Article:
Destiny surprises at the Bafta video game awards

The post-apocalyptic first-person shooter was developed by Bungie. It was the US studio’s first release after quitting the Halo series.

The title attracted mixed reviews, and its relatively bare-bones plot continues to divide gamers.

The award surprised many in the audience at the London ceremony as it had not won any of the other categories it had been nominated for.

However, Bungie’s skill at crafting alien-slaying gunfights appears to have helped it seize the top prize.

TweetBBC Newsbeat’s Jonathan Blake tweeted the reaction to Destiny’s victory from the ceremony

Accepting the award Bungie’s president thanked Destiny’s players.

“It’s always a labour of love that we do because of the passion of the fans,” said Harold Ryan.

“They really are the ones who drive you to put the energy and time into putting the game together.”

Several other biggest-budget nominees – including Assassin’s Creed Unity, Mario Kart 8 and Call Of Duty: Advanced Warfare – walked away without a prize.

_81611343_44a79a7d-7348-4a97-8910-4b74c2d9888d

Rufus Hound hosted the British Academy Games Awards for the first time

Big name losers

In fact, many of the winners managed to secure what might be seen as David-and-Goliath battles.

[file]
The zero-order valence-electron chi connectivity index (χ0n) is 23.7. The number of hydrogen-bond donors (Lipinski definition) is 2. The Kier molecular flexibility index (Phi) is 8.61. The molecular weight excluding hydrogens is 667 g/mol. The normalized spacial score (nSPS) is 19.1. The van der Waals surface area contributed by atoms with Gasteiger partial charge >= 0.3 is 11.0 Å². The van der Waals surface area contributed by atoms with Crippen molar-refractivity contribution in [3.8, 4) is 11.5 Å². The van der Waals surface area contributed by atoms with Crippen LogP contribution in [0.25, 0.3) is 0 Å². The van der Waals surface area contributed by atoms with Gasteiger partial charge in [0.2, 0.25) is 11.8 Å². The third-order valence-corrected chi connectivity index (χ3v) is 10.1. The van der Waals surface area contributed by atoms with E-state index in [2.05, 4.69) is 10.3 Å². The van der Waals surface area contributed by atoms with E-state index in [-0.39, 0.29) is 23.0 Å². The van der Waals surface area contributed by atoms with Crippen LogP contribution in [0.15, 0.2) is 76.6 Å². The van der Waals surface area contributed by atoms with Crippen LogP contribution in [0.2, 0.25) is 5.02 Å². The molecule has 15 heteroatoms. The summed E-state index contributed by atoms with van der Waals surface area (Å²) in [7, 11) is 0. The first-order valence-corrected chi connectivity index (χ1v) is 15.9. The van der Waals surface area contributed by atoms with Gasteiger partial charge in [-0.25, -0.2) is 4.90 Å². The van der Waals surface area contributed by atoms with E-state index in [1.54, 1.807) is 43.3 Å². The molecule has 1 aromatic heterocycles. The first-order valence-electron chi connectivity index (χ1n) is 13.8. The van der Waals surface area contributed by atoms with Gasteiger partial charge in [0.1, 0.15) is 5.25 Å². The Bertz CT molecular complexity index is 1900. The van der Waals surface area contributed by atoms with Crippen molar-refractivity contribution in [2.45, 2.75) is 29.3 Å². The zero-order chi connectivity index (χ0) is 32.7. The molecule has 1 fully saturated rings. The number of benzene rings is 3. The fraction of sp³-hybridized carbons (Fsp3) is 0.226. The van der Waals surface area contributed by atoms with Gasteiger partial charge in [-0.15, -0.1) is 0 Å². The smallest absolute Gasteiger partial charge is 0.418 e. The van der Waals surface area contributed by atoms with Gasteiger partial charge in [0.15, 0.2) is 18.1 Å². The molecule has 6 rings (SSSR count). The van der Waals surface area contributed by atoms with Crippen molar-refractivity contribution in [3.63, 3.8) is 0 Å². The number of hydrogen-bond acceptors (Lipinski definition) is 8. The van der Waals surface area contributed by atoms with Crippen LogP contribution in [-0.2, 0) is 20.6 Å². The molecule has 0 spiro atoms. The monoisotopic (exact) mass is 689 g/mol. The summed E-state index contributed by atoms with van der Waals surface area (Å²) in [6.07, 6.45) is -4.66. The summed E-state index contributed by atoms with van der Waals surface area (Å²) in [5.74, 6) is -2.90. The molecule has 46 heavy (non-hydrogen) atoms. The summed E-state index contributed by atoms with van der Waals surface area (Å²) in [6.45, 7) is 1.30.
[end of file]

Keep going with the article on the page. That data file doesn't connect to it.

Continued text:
Ashley Johnson

OlliOlii – the low-budget skateboarding video game from London-based studio Roll7 – beat both Fifa 15 and Forza Horizon 2 for the best sport video game.

The actress Ashley Johnson defeated the Hollywood star Kevin Spacey to win the best performance award for Ellie in The Last of Us: Left Behind.

And the puzzle game Lumino City – which was created using real-world models made out of paper, card, miniature lights and motors – beat Ubisoft’s Far Cry 4 and Assassin’s Creed Unity for artistic achievement.

Monument Valley won British game of the year. Its developers, UsTwo Games sparked a brief backlash in November after charging £1.49 for extra levels – a fee many gamers thought justified after trying them out.

The title also took the mobile and handheld category.

Alien: Isolation, by Sussex-based The Creative Assembly, only walked away with the audio achievement prize despite entering the ceremony as the favourite with six nominations.

Return winner

The awards were hosted by the comedian Rufus Hound – his first time in the role.

His opening monologue poked fun at the rising number of video games that sell expensive downloadable content in the months following the original title’s release.

However, that did not stop last year’s big winner, The Last of Us, from also scooping up the best story award for its add-on tale, Left Behind.

line